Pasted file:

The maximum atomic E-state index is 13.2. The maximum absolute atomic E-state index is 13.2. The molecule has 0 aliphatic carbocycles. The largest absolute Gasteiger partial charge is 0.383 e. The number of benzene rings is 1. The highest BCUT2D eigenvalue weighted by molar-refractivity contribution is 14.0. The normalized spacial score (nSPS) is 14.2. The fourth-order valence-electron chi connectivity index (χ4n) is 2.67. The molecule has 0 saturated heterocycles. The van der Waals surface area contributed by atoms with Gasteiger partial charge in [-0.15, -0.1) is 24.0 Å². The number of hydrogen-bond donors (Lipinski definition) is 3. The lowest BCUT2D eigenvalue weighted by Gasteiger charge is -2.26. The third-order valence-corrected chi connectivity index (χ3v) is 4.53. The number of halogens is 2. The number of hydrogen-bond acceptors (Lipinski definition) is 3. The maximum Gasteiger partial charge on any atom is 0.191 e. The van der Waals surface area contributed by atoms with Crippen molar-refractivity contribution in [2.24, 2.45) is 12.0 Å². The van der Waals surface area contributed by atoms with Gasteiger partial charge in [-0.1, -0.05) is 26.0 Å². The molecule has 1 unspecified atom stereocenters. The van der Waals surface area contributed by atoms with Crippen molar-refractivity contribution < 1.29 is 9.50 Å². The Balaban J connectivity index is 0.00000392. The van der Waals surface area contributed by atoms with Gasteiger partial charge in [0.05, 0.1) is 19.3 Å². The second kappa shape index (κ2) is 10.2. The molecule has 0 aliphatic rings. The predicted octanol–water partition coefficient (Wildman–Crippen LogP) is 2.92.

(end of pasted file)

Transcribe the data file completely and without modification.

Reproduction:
The maximum atomic E-state index is 13.2. The maximum absolute atomic E-state index is 13.2. The molecule has 0 aliphatic carbocycles. The largest absolute Gasteiger partial charge is 0.383 e. The number of benzene rings is 1. The highest BCUT2D eigenvalue weighted by molar-refractivity contribution is 14.0. The normalized spacial score (nSPS) is 14.2. The fourth-order valence-electron chi connectivity index (χ4n) is 2.67. The molecule has 0 saturated heterocycles. The van der Waals surface area contributed by atoms with Gasteiger partial charge in [-0.15, -0.1) is 24.0 Å². The number of hydrogen-bond donors (Lipinski definition) is 3. The lowest BCUT2D eigenvalue weighted by Gasteiger charge is -2.26. The third-order valence-corrected chi connectivity index (χ3v) is 4.53. The number of halogens is 2. The number of hydrogen-bond acceptors (Lipinski definition) is 3. The maximum Gasteiger partial charge on any atom is 0.191 e. The van der Waals surface area contributed by atoms with Crippen molar-refractivity contribution in [2.24, 2.45) is 12.0 Å². The van der Waals surface area contributed by atoms with Gasteiger partial charge in [-0.1, -0.05) is 26.0 Å². The molecule has 1 unspecified atom stereocenters. The van der Waals surface area contributed by atoms with Crippen molar-refractivity contribution < 1.29 is 9.50 Å². The Balaban J connectivity index is 0.00000392. The van der Waals surface area contributed by atoms with Gasteiger partial charge in [0.05, 0.1) is 19.3 Å². The second kappa shape index (κ2) is 10.2. The molecule has 0 aliphatic rings. The predicted octanol–water partition coefficient (Wildman–Crippen LogP) is 2.92.